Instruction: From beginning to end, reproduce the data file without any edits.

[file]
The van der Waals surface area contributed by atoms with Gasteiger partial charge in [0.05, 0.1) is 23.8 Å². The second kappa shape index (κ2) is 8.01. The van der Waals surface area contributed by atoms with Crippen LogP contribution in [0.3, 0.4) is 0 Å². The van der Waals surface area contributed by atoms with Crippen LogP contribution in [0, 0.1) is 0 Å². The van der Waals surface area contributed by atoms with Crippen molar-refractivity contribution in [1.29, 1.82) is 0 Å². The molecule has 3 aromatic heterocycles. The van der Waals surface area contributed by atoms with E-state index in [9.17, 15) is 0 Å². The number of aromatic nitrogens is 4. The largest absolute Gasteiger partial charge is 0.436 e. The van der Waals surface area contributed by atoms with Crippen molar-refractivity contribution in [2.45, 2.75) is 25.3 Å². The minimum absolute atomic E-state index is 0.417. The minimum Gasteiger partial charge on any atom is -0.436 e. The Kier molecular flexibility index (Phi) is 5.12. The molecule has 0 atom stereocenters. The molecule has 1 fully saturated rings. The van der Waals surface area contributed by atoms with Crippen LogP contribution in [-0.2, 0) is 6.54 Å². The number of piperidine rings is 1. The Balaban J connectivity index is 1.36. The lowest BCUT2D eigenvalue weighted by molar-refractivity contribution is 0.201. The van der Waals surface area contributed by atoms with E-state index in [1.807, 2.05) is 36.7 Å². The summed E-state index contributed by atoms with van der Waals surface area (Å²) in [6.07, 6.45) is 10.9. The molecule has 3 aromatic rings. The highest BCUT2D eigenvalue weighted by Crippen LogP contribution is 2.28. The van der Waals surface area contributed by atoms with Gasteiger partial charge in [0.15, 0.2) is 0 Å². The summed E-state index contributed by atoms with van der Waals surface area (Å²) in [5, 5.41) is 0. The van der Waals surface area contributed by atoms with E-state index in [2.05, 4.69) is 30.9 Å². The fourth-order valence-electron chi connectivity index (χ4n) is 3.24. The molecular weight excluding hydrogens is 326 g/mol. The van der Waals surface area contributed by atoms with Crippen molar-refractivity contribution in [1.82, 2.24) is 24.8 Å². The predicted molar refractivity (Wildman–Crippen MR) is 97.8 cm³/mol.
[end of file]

The van der Waals surface area contributed by atoms with Gasteiger partial charge in [0.05, 0.1) is 23.8 Å². The second kappa shape index (κ2) is 8.01. The van der Waals surface area contributed by atoms with Crippen LogP contribution in [0.3, 0.4) is 0 Å². The van der Waals surface area contributed by atoms with Crippen LogP contribution in [0, 0.1) is 0 Å². The van der Waals surface area contributed by atoms with Crippen molar-refractivity contribution in [1.29, 1.82) is 0 Å². The molecule has 3 aromatic heterocycles. The van der Waals surface area contributed by atoms with E-state index in [9.17, 15) is 0 Å². The number of aromatic nitrogens is 4. The largest absolute Gasteiger partial charge is 0.436 e. The van der Waals surface area contributed by atoms with Crippen molar-refractivity contribution in [2.45, 2.75) is 25.3 Å². The minimum absolute atomic E-state index is 0.417. The minimum Gasteiger partial charge on any atom is -0.436 e. The Kier molecular flexibility index (Phi) is 5.12. The molecule has 0 atom stereocenters. The molecule has 1 fully saturated rings. The van der Waals surface area contributed by atoms with Crippen LogP contribution in [-0.2, 0) is 6.54 Å². The number of piperidine rings is 1. The Balaban J connectivity index is 1.36. The lowest BCUT2D eigenvalue weighted by molar-refractivity contribution is 0.201. The van der Waals surface area contributed by atoms with E-state index in [1.807, 2.05) is 36.7 Å². The summed E-state index contributed by atoms with van der Waals surface area (Å²) in [6.07, 6.45) is 10.9. The molecule has 3 aromatic rings. The highest BCUT2D eigenvalue weighted by Crippen LogP contribution is 2.28. The van der Waals surface area contributed by atoms with Gasteiger partial charge in [0.15, 0.2) is 0 Å². The summed E-state index contributed by atoms with van der Waals surface area (Å²) in [5, 5.41) is 0. The van der Waals surface area contributed by atoms with E-state index in [2.05, 4.69) is 30.9 Å². The fourth-order valence-electron chi connectivity index (χ4n) is 3.24. The molecular weight excluding hydrogens is 326 g/mol. The van der Waals surface area contributed by atoms with Crippen molar-refractivity contribution in [1.82, 2.24) is 24.8 Å². The predicted molar refractivity (Wildman–Crippen MR) is 97.8 cm³/mol.